FP’s Situation Report: SEALs board a tanker
Hagel considers non-lethal aide to Ukraine, but the Pentagon's options are limited; Terrain masking: Did Flight 370 fly at 5,000 feet? Clancy predicted Crimea; Sinclair to plead guilty to lesser charges; and a bit more.
Navy SEALS board the commercial tanker Morning Glory seized earlier this month by three armed Libyans. From a statement of Pentagon spokesman Rear Adm. John Kirby, arriving in the inbox at 2:25 a.m. this morning: "No one was hurt tonight when U.S. forces, at the request of both the Libyan and Cypriot governments, boarded and took control of the commercial tanker Morning Glory, a stateless vessel seized earlier this month by three armed Libyans. The boarding operation, approved by President Obama and conducted just after 10 p.m. EDT on March 16 in international waters southeast of Cypress, was executed by a team of U.S. Navy SEALs attached to Special Operations Command Europe. The SEAL team embarked and operated from the guided missile destroyer USS Roosevelt (DDG-80). USS Roosevelt provided helicopter support and served as a command and control and support platform for the other members of the force assigned to conduct the mission. The Morning Glory is carrying a cargo of oil owned by the Libyan government National Oil Company. The ship and its cargo were illicitly obtained from the Libyan port of As-Sidra. The Morning Glory will be underway soon to a port in Libya with a team of sailors from the USS Stout (DDG-55) embarked. The sailors will be supervising the transit." From the WaPo's Fred Barbash: "... The ship appears to have been wandering around the Mediterranean piloted by unknown sailors under an uncertain flag, with at least one effort made by three men in a boat near Larnaka to buy oil from it." And the NYT story, here.
Navy SEALS board the commercial tanker Morning Glory seized earlier this month by three armed Libyans. From a statement of Pentagon spokesman Rear Adm. John Kirby, arriving in the inbox at 2:25 a.m. this morning: "No one was hurt tonight when U.S. forces, at the request of both the Libyan and Cypriot governments, boarded and took control of the commercial tanker Morning Glory, a stateless vessel seized earlier this month by three armed Libyans. The boarding operation, approved by President Obama and conducted just after 10 p.m. EDT on March 16 in international waters southeast of Cypress, was executed by a team of U.S. Navy SEALs attached to Special Operations Command Europe. The SEAL team embarked and operated from the guided missile destroyer USS Roosevelt (DDG-80). USS Roosevelt provided helicopter support and served as a command and control and support platform for the other members of the force assigned to conduct the mission. The Morning Glory is carrying a cargo of oil owned by the Libyan government National Oil Company. The ship and its cargo were illicitly obtained from the Libyan port of As-Sidra. The Morning Glory will be underway soon to a port in Libya with a team of sailors from the USS Stout (DDG-55) embarked. The sailors will be supervising the transit." From the WaPo’s Fred Barbash: "… The ship appears to have been wandering around the Mediterranean piloted by unknown sailors under an uncertain flag, with at least one effort made by three men in a boat near Larnaka to buy oil from it." And the NYT story, here.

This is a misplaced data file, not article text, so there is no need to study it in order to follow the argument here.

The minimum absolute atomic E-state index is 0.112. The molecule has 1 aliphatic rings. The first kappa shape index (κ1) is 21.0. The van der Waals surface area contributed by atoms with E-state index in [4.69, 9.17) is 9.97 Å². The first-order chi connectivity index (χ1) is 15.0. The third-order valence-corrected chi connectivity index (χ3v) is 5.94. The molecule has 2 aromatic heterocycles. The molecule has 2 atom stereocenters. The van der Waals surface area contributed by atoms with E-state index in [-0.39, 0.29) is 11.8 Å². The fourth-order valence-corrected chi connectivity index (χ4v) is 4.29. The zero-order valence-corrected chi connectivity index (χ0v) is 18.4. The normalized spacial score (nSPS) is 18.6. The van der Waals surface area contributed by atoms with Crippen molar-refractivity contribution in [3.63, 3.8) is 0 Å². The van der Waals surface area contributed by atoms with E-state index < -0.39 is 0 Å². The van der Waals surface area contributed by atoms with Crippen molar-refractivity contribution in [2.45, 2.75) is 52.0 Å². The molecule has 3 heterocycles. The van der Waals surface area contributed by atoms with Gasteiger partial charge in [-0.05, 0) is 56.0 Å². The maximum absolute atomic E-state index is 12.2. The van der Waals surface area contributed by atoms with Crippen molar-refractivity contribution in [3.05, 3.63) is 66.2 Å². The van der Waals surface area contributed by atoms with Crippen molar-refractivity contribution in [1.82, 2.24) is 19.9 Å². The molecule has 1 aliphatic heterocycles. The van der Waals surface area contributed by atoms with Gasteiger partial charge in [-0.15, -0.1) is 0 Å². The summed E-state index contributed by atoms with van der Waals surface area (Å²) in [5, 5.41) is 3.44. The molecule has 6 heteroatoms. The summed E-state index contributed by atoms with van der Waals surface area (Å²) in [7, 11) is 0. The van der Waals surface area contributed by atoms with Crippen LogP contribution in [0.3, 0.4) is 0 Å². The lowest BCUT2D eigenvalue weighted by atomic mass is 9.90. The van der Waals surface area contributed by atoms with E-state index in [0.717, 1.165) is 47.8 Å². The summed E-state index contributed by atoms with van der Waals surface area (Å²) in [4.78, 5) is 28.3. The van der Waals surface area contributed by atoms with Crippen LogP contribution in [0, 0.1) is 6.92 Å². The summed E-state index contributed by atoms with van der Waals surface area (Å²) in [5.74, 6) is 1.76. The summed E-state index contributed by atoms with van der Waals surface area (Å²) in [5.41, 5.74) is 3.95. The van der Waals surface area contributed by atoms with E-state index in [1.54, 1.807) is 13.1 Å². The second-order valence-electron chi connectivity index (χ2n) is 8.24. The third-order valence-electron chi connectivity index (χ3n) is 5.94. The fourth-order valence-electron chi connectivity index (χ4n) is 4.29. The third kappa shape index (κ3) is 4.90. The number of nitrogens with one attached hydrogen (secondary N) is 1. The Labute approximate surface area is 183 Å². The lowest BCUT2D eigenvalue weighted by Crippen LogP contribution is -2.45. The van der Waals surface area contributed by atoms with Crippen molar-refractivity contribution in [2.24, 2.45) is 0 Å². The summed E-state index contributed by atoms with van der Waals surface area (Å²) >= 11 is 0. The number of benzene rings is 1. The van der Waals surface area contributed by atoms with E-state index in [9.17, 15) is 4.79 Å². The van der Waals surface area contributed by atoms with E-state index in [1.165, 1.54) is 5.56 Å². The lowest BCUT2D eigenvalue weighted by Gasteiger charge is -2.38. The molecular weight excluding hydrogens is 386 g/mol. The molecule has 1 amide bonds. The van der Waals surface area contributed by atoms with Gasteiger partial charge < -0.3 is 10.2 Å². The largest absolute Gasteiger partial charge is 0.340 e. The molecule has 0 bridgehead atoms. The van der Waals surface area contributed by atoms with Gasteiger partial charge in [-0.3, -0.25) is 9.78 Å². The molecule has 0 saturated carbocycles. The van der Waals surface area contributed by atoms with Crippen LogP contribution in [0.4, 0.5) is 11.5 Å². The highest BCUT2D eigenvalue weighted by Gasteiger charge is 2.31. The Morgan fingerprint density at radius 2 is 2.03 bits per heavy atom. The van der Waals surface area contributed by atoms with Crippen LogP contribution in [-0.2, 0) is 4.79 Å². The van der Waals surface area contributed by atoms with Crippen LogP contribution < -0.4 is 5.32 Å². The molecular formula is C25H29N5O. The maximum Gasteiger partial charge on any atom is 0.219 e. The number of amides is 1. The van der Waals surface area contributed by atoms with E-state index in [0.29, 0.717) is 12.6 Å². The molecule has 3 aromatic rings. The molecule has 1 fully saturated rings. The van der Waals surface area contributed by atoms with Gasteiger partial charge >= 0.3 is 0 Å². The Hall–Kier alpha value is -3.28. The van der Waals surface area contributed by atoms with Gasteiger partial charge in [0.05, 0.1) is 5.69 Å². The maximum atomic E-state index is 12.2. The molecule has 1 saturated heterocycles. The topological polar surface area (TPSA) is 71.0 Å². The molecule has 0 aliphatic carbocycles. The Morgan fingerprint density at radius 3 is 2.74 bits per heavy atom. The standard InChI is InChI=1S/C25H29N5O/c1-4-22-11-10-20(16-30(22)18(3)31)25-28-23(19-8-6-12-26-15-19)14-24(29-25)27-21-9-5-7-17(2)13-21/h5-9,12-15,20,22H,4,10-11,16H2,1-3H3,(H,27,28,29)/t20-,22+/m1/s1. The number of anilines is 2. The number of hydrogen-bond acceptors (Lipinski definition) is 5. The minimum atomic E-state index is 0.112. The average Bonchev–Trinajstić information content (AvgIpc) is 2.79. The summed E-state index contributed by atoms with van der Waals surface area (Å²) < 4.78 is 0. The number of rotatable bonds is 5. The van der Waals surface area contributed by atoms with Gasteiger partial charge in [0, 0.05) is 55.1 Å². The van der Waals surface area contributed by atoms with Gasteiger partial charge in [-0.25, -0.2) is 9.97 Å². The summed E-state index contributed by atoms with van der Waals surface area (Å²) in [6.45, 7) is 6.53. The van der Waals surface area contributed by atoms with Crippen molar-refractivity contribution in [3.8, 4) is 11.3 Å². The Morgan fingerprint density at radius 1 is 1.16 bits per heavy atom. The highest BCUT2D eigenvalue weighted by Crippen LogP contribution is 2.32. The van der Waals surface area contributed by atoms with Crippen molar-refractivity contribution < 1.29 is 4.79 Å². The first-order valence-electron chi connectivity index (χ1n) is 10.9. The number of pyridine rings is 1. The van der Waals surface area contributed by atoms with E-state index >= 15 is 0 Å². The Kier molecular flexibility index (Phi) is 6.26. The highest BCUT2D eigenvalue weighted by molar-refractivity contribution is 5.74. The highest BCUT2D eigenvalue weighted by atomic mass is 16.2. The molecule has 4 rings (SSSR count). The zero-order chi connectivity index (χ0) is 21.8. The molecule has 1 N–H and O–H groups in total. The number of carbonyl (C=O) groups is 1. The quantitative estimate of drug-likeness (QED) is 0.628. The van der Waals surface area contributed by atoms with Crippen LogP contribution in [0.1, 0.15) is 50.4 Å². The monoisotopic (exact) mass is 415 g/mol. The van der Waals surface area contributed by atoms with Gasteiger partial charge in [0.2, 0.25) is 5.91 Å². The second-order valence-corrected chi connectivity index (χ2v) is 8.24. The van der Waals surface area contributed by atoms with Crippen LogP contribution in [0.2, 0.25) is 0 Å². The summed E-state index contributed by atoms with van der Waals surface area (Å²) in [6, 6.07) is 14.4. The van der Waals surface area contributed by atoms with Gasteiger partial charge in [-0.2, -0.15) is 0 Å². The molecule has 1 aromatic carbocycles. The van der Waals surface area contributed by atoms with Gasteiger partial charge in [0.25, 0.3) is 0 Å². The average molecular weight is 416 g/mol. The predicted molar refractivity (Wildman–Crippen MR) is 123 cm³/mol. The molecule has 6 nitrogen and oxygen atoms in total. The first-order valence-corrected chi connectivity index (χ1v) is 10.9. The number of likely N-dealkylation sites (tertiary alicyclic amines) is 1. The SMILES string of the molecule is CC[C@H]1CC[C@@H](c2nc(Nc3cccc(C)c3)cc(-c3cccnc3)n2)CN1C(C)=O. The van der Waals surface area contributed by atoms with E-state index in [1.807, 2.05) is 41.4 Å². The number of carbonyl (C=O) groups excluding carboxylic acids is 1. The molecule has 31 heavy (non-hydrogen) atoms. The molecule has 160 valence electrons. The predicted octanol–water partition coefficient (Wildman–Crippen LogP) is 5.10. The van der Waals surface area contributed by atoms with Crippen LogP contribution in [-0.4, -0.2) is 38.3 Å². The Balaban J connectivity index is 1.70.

Meantime, Count them out: the votes are in and Crimea looks to want to secede from Ukraine. FP’s John Hudson: "The Obama administration and its allies couldn’t prevent an overwhelming majority of Crimea’s residents from voting to secede from Ukraine. It’s looking increasingly likely that they also won’t be able to prevent Russian strongman Vladimir Putin from annexing the restive Ukrainian province. Western powers spent much of the last week asking Putin and Crimea’s new pro-Russian government to cancel the secession referendum, but the appeals failed and residents of Crimea turned out in droves Sunday to vote. There had never been much doubt about what the outcome would be in the pro-Russian peninsula of Ukraine, but the margins were still startling: with 50 percent of the votes counted, more than 95 percent of voters opted to join Russia and secede from Ukraine, according to local Crimean election officials. The officials said 80 percent of eligible voters turned out to cast ballots.
"In separate statements Sunday, the United States and European Union called the vote illegal and refused to recognize its results. ‘This referendum is contrary to Ukraine’s constitution, and the international community will not recognize the results of a poll administered under threats of violence and intimidation from a Russian military intervention that violates international law,’ said White House Press Secretary Jay Carney." More here.